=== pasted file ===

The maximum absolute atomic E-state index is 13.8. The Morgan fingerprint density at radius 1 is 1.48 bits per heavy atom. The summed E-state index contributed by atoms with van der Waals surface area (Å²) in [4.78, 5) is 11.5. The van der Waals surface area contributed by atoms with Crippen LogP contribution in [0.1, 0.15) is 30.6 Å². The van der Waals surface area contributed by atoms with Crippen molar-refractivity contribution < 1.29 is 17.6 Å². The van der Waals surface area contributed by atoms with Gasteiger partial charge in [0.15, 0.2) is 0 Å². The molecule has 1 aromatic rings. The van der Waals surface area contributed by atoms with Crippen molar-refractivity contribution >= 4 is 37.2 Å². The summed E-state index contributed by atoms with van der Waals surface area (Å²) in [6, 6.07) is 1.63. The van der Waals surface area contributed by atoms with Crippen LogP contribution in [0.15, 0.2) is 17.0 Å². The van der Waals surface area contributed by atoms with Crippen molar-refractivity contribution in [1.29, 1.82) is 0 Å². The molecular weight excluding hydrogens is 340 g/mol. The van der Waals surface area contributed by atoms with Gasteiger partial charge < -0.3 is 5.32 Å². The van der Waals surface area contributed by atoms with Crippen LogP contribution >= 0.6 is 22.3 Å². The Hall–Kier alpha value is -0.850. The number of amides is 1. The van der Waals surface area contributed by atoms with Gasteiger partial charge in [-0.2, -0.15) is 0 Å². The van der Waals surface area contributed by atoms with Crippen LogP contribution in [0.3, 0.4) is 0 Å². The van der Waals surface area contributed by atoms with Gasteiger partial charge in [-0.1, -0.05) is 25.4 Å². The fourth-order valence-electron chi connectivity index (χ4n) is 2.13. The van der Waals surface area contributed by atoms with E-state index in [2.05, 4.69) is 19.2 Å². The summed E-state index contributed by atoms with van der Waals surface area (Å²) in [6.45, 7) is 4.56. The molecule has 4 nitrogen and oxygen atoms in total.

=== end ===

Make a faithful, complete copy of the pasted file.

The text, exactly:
The maximum absolute atomic E-state index is 13.8. The Morgan fingerprint density at radius 1 is 1.48 bits per heavy atom. The summed E-state index contributed by atoms with van der Waals surface area (Å²) in [4.78, 5) is 11.5. The van der Waals surface area contributed by atoms with Crippen LogP contribution in [0.1, 0.15) is 30.6 Å². The van der Waals surface area contributed by atoms with Crippen molar-refractivity contribution < 1.29 is 17.6 Å². The van der Waals surface area contributed by atoms with Gasteiger partial charge in [0.15, 0.2) is 0 Å². The molecule has 1 aromatic rings. The van der Waals surface area contributed by atoms with Crippen molar-refractivity contribution >= 4 is 37.2 Å². The summed E-state index contributed by atoms with van der Waals surface area (Å²) in [6, 6.07) is 1.63. The van der Waals surface area contributed by atoms with Crippen LogP contribution in [0.15, 0.2) is 17.0 Å². The van der Waals surface area contributed by atoms with Crippen molar-refractivity contribution in [1.29, 1.82) is 0 Å². The molecular weight excluding hydrogens is 340 g/mol. The van der Waals surface area contributed by atoms with Gasteiger partial charge < -0.3 is 5.32 Å². The van der Waals surface area contributed by atoms with Crippen LogP contribution >= 0.6 is 22.3 Å². The Hall–Kier alpha value is -0.850. The number of amides is 1. The van der Waals surface area contributed by atoms with Gasteiger partial charge in [-0.2, -0.15) is 0 Å². The van der Waals surface area contributed by atoms with Crippen LogP contribution in [0.3, 0.4) is 0 Å². The van der Waals surface area contributed by atoms with Gasteiger partial charge in [-0.1, -0.05) is 25.4 Å². The fourth-order valence-electron chi connectivity index (χ4n) is 2.13. The van der Waals surface area contributed by atoms with E-state index in [2.05, 4.69) is 19.2 Å². The summed E-state index contributed by atoms with van der Waals surface area (Å²) in [6.45, 7) is 4.56. The molecule has 4 nitrogen and oxygen atoms in total.